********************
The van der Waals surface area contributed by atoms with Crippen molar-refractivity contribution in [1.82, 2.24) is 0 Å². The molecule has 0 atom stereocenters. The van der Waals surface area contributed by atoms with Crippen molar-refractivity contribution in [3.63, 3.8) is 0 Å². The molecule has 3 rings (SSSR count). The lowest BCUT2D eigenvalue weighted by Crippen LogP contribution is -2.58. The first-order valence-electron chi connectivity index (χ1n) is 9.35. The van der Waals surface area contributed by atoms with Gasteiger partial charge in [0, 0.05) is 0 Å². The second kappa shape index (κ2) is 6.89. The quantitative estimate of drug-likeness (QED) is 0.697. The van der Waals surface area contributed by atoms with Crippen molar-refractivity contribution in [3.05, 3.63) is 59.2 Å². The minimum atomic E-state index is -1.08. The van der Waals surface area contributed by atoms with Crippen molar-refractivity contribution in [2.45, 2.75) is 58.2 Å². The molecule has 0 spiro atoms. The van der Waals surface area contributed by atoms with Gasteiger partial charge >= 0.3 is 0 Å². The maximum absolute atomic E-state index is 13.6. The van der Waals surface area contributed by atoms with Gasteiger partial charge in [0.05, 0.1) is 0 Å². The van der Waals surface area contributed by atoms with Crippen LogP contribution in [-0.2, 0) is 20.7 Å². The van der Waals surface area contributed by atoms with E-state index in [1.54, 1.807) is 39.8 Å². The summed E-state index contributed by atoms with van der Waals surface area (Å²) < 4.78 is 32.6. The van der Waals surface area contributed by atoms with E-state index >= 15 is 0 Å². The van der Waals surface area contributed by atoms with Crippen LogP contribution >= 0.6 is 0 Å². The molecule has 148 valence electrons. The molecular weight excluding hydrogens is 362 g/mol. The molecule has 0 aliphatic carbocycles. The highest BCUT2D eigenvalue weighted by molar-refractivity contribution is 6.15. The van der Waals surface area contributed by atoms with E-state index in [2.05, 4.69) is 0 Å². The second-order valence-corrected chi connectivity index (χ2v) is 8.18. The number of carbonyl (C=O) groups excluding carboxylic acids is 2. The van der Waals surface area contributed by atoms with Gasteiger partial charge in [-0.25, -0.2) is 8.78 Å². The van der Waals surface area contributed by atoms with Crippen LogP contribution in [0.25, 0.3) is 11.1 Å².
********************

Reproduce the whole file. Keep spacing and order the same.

The van der Waals surface area contributed by atoms with Crippen molar-refractivity contribution in [1.82, 2.24) is 0 Å². The molecule has 0 atom stereocenters. The van der Waals surface area contributed by atoms with Crippen molar-refractivity contribution in [3.63, 3.8) is 0 Å². The molecule has 3 rings (SSSR count). The lowest BCUT2D eigenvalue weighted by Crippen LogP contribution is -2.58. The first-order valence-electron chi connectivity index (χ1n) is 9.35. The van der Waals surface area contributed by atoms with Gasteiger partial charge in [0, 0.05) is 0 Å². The second kappa shape index (κ2) is 6.89. The quantitative estimate of drug-likeness (QED) is 0.697. The van der Waals surface area contributed by atoms with Crippen molar-refractivity contribution in [3.05, 3.63) is 59.2 Å². The minimum atomic E-state index is -1.08. The van der Waals surface area contributed by atoms with Crippen molar-refractivity contribution in [2.45, 2.75) is 58.2 Å². The molecule has 0 spiro atoms. The van der Waals surface area contributed by atoms with Gasteiger partial charge >= 0.3 is 0 Å². The maximum absolute atomic E-state index is 13.6. The van der Waals surface area contributed by atoms with Gasteiger partial charge in [0.05, 0.1) is 0 Å². The van der Waals surface area contributed by atoms with Crippen LogP contribution in [-0.2, 0) is 20.7 Å². The van der Waals surface area contributed by atoms with E-state index in [1.54, 1.807) is 39.8 Å². The summed E-state index contributed by atoms with van der Waals surface area (Å²) < 4.78 is 32.6. The van der Waals surface area contributed by atoms with E-state index >= 15 is 0 Å². The van der Waals surface area contributed by atoms with Crippen LogP contribution >= 0.6 is 0 Å². The molecule has 148 valence electrons. The molecular weight excluding hydrogens is 362 g/mol. The molecule has 0 aliphatic carbocycles. The highest BCUT2D eigenvalue weighted by molar-refractivity contribution is 6.15. The van der Waals surface area contributed by atoms with E-state index in [2.05, 4.69) is 0 Å². The second-order valence-corrected chi connectivity index (χ2v) is 8.18. The number of carbonyl (C=O) groups excluding carboxylic acids is 2. The van der Waals surface area contributed by atoms with Gasteiger partial charge in [-0.25, -0.2) is 8.78 Å². The van der Waals surface area contributed by atoms with Crippen LogP contribution in [0.25, 0.3) is 11.1 Å².